My fiction seems to fall into two broad categories: the realistic, and the quite recognizably imagined.
Some of the more wildly imagined stories have come when something was surfacing in me that I could not yet comprehend. After the first spark, these have come laboriously. Others have arrived when I latched onto a character’s voice and let it fly, often converting into fiction what might be a straightforward rant, carrying the voice of complaint to its most extreme and sometimes absurd position.
Realism has been my home for my awareness and love for the physical world, for light, weather, shapes, smells, sound, and movement: for those things, if I were a painter, that I would attend to with brush, color, stroke, or if a dancer, with the body and music. I love doubly savoring the sensual world by rendering it again through words.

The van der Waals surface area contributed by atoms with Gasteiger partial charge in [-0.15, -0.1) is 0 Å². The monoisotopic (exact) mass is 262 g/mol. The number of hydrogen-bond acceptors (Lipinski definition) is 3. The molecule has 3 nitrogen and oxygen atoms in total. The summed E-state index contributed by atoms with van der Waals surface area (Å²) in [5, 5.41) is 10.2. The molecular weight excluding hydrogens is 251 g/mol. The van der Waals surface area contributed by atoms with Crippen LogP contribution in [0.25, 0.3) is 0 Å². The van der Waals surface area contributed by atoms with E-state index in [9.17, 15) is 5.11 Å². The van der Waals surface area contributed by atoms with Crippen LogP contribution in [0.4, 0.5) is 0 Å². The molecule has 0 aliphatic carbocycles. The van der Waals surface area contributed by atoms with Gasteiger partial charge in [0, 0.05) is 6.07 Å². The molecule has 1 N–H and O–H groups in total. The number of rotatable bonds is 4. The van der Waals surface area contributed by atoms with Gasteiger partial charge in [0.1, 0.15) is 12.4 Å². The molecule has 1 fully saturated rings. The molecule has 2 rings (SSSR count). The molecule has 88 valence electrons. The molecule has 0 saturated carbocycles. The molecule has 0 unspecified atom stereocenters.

Realism is how I have told those stories that I recognize as at the heart of my life. It is the form I’ve used most for grappling with relationships, injustice, death, sex, sorrow, longing, guilt, love, betrayal, anguish, joy. It is the form through which I’ve tried to understand those events or people or institutions that have hurt or perplexed or haunted me most. I’m interested in courage and the lack of it, the ability to speak up and the inability. I’m interested in people’s choices, in breaking through boundaries of self, or of not being able to do so, in growth within and between people, and for that reason, I’m interested in the classic model of the realistic story, in which there is a turning point, a climactic moment, a decision or insight, and change.